Andrew Malcolm has a particularly nasty piece in the Los Angeles Times about a visit Michelle Obama made to Miriam’s Kitchen, a food pantry and soup kitchen near the White House.
When I first saw the headline, “Michelle Obama Serves Food to D.C. Poor and Homeless, But…” I assumed that this was going to be some kind of hit piece on the First Lady, with the “But…” referring to something she said that the press could seize on as a gaffe, or to something she might have worn, like maybe a sleeveless dress.
But that was not it at all. Malcolm had no critical words whatsoever for Mrs. Obama. It was the impoverished recipients of the food aid that he attacked. And in a singularly vicious way. He sets the reader up with a straightforward recounting of Michelle Obama’s visit, bringing food from the White House, serving it up to the men and women there, her comments about the importance of doing this kind of volunteer work, etc., etc. — and then, after this very mild, innocuous lead-in, Malcolm saves these three short paragraphs for the end:
It doesn’t detract from the first lady’s generous gesture or the real needs she seeks to highlight to ask two bothersome journalistic questions about these news photos:
If this unidentified meal recipient is too poor to buy his own food, how does he afford a cellphone?
And if he is homeless, where do they send the cellphone bills?
Can it really, actually be that Andrew Malcolm, “[a] veteran foreign and national correspondent [who] served on the Times Editorial Board and was a Pulitzer finalist in 2004,” who has written 10 nonfiction books and raised four children, and who looks to be quite of the age one would have to be to have accomplished all of those things, has never heard of pay-as-you-go phones?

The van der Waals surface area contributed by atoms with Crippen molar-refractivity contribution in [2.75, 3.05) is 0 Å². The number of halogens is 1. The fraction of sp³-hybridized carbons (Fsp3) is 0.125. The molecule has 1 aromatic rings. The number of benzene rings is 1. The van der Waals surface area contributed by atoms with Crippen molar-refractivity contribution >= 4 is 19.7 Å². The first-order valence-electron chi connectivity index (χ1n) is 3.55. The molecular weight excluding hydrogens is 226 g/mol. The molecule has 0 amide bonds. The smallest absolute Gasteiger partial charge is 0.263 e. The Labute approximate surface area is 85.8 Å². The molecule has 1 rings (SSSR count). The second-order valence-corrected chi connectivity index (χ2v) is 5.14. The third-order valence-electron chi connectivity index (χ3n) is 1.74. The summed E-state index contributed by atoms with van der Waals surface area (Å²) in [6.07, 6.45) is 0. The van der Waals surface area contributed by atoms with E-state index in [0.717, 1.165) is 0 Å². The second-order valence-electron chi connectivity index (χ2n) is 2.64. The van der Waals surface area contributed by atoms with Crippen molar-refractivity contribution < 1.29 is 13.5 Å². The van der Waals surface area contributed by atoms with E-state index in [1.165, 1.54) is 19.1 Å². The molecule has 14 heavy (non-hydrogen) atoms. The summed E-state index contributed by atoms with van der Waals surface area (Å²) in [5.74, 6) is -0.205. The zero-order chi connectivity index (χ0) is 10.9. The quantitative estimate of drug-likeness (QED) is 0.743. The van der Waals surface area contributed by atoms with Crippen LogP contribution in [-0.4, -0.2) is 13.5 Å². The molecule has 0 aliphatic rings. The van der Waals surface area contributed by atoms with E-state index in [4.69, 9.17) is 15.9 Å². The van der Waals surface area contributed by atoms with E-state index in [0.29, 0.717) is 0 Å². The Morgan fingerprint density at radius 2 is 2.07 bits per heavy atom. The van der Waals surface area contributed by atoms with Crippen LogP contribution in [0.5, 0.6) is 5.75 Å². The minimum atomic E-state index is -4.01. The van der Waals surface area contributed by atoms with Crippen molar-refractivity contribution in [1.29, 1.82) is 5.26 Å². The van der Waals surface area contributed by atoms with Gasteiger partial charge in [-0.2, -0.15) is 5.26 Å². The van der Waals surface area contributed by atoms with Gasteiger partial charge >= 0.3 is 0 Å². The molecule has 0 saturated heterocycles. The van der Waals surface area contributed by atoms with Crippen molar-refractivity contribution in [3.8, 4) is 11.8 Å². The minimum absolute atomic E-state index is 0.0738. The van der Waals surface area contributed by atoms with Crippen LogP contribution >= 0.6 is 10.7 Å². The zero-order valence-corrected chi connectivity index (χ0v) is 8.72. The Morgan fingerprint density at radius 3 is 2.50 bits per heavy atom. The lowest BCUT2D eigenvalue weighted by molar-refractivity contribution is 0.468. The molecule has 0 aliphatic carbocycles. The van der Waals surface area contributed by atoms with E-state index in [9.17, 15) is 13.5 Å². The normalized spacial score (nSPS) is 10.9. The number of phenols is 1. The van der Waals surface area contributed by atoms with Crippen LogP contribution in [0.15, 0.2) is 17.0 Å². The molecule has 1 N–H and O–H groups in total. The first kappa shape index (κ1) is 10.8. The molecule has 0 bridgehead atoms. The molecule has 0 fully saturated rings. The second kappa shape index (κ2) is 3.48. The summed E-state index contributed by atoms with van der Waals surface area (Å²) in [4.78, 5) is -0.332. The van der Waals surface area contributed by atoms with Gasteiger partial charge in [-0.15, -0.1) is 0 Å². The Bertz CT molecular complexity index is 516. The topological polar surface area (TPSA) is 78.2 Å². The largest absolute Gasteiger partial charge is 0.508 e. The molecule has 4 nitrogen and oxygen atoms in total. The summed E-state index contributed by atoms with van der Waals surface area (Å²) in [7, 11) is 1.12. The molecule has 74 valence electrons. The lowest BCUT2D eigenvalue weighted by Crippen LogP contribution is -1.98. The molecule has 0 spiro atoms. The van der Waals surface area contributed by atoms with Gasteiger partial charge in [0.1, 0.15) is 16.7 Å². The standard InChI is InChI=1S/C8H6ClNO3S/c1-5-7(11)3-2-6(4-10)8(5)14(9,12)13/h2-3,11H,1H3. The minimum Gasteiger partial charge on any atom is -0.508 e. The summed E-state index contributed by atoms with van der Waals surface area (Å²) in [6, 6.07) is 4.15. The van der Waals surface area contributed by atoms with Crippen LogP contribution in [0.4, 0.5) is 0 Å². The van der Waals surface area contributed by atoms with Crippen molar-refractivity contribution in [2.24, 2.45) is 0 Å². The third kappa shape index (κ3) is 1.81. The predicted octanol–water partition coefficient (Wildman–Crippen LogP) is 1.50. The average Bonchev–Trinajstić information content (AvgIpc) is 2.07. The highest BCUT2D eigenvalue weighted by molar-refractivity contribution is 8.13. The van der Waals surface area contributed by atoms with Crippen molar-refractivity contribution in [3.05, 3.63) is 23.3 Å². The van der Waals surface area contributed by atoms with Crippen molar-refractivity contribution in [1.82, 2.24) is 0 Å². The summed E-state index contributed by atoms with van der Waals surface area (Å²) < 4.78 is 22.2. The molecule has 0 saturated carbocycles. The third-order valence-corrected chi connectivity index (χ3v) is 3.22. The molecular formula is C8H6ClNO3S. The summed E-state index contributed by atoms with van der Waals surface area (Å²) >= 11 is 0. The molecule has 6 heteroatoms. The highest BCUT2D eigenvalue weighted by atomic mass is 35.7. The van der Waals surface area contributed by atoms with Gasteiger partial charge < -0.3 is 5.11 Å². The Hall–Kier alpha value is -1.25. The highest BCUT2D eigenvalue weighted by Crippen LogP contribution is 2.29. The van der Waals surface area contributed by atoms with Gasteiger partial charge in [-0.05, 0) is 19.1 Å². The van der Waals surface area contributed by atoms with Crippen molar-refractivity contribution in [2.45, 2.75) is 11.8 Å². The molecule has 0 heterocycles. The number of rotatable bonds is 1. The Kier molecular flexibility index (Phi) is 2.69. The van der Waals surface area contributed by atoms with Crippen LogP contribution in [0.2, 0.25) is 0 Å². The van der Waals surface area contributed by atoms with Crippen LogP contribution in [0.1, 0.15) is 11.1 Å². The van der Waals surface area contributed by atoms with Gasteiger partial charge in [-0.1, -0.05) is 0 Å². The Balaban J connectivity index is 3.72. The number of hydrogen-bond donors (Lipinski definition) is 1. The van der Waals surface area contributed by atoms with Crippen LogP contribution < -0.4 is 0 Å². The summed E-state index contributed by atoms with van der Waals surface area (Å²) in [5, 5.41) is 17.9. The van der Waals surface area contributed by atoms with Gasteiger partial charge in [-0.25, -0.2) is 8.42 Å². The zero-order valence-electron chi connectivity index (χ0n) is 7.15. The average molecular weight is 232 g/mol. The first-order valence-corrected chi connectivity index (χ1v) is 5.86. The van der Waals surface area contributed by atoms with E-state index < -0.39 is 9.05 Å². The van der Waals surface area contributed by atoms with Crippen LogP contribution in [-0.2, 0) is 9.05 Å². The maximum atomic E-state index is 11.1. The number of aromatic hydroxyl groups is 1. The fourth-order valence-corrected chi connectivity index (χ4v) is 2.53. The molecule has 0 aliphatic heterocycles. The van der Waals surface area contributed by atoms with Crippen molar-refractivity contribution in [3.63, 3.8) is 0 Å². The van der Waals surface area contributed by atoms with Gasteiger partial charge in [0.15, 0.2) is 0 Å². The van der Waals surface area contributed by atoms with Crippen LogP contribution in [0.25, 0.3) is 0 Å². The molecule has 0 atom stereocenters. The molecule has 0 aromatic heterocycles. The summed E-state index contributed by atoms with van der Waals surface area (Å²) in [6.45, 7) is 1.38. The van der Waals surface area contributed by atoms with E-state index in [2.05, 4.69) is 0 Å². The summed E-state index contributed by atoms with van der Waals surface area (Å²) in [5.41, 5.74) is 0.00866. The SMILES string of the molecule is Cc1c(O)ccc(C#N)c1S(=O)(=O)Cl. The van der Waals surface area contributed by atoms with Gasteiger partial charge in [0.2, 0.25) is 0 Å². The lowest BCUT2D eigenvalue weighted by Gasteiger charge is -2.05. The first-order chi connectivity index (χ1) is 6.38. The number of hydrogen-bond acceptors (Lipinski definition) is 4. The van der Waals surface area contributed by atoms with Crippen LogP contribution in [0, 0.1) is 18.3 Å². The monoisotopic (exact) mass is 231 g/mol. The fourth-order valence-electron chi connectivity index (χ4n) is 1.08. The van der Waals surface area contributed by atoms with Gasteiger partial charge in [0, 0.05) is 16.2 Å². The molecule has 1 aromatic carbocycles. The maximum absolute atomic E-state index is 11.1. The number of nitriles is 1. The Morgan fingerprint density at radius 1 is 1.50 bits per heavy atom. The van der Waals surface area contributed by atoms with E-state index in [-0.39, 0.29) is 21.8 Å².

I have a Go Phone. The phone cost $15. There is no contract or monthly payment plan. There are no bills. You load the phone with a $15 or $25 card and pay only for the minutes you use. When the money is used up, you can reload the phone, or not, as you choose. You only need to pay $25 every 90 days to keep the phone activated. And if you can’t, and the phone is deactivated, no problem: six months or a year later, or whenever, if you get through the hard times, you can buy another prepaid phone for $15. You don’t get second and third notices to pay your bill, you don’t get thrown into collections, you don’t get into debt. If you have the money you can use the phone; if you don’t, you don’t have to, with no repercussions.
Now, it does not (or should not) take an Einstein to figure out that housing and food cost much much more than a $15 prepaid cellphone. And anyone who thinks that having a prepaid $15 phone with $15 or $20 worth of minutes on it means that you have the ability to pay $800 or $1,000 or more for a rental apartment or a mortgage, and pay hundreds of dollars a month for groceries, is out of their minds. Or, to put it in a slightly different way, anyone who thinks that a $15 prepaid cellphone is the reason a homeless or poor person cannot afford to buy food on a regular basis or pay the rent on an apartment is both insane and hopelessly stupid.
Also posted at Liberty Street.